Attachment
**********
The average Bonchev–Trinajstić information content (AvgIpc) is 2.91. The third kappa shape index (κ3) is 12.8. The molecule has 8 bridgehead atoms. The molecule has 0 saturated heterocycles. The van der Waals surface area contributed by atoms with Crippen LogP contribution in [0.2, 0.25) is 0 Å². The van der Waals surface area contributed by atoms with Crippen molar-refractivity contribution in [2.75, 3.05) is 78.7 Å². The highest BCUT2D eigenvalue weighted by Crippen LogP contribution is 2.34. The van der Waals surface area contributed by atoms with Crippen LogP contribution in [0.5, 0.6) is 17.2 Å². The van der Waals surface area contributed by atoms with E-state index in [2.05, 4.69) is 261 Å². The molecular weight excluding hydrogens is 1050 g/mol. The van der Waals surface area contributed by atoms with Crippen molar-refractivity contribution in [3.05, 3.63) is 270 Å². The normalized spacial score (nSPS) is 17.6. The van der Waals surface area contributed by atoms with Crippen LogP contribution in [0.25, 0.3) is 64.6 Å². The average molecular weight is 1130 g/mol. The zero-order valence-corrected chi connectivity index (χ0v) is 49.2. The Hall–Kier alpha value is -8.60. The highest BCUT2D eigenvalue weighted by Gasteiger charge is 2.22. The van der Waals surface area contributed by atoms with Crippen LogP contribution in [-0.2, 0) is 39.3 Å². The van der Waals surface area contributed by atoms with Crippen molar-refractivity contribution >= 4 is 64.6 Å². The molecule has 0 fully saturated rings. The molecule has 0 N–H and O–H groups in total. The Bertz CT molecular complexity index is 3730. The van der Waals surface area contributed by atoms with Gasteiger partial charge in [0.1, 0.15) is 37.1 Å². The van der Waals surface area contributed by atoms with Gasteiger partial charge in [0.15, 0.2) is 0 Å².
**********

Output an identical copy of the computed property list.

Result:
The average Bonchev–Trinajstić information content (AvgIpc) is 2.91. The third kappa shape index (κ3) is 12.8. The molecule has 8 bridgehead atoms. The molecule has 0 saturated heterocycles. The van der Waals surface area contributed by atoms with Crippen LogP contribution in [0.2, 0.25) is 0 Å². The van der Waals surface area contributed by atoms with Crippen molar-refractivity contribution in [2.75, 3.05) is 78.7 Å². The highest BCUT2D eigenvalue weighted by Crippen LogP contribution is 2.34. The van der Waals surface area contributed by atoms with Crippen LogP contribution in [0.5, 0.6) is 17.2 Å². The van der Waals surface area contributed by atoms with E-state index in [2.05, 4.69) is 261 Å². The molecular weight excluding hydrogens is 1050 g/mol. The van der Waals surface area contributed by atoms with Crippen molar-refractivity contribution in [3.05, 3.63) is 270 Å². The normalized spacial score (nSPS) is 17.6. The van der Waals surface area contributed by atoms with Crippen LogP contribution in [0.25, 0.3) is 64.6 Å². The average molecular weight is 1130 g/mol. The zero-order valence-corrected chi connectivity index (χ0v) is 49.2. The Hall–Kier alpha value is -8.60. The highest BCUT2D eigenvalue weighted by Gasteiger charge is 2.22. The van der Waals surface area contributed by atoms with Crippen LogP contribution in [-0.2, 0) is 39.3 Å². The van der Waals surface area contributed by atoms with Crippen molar-refractivity contribution >= 4 is 64.6 Å². The molecule has 0 fully saturated rings. The molecule has 0 N–H and O–H groups in total. The Bertz CT molecular complexity index is 3730. The van der Waals surface area contributed by atoms with Gasteiger partial charge in [0.1, 0.15) is 37.1 Å². The van der Waals surface area contributed by atoms with Gasteiger partial charge in [0.15, 0.2) is 0 Å².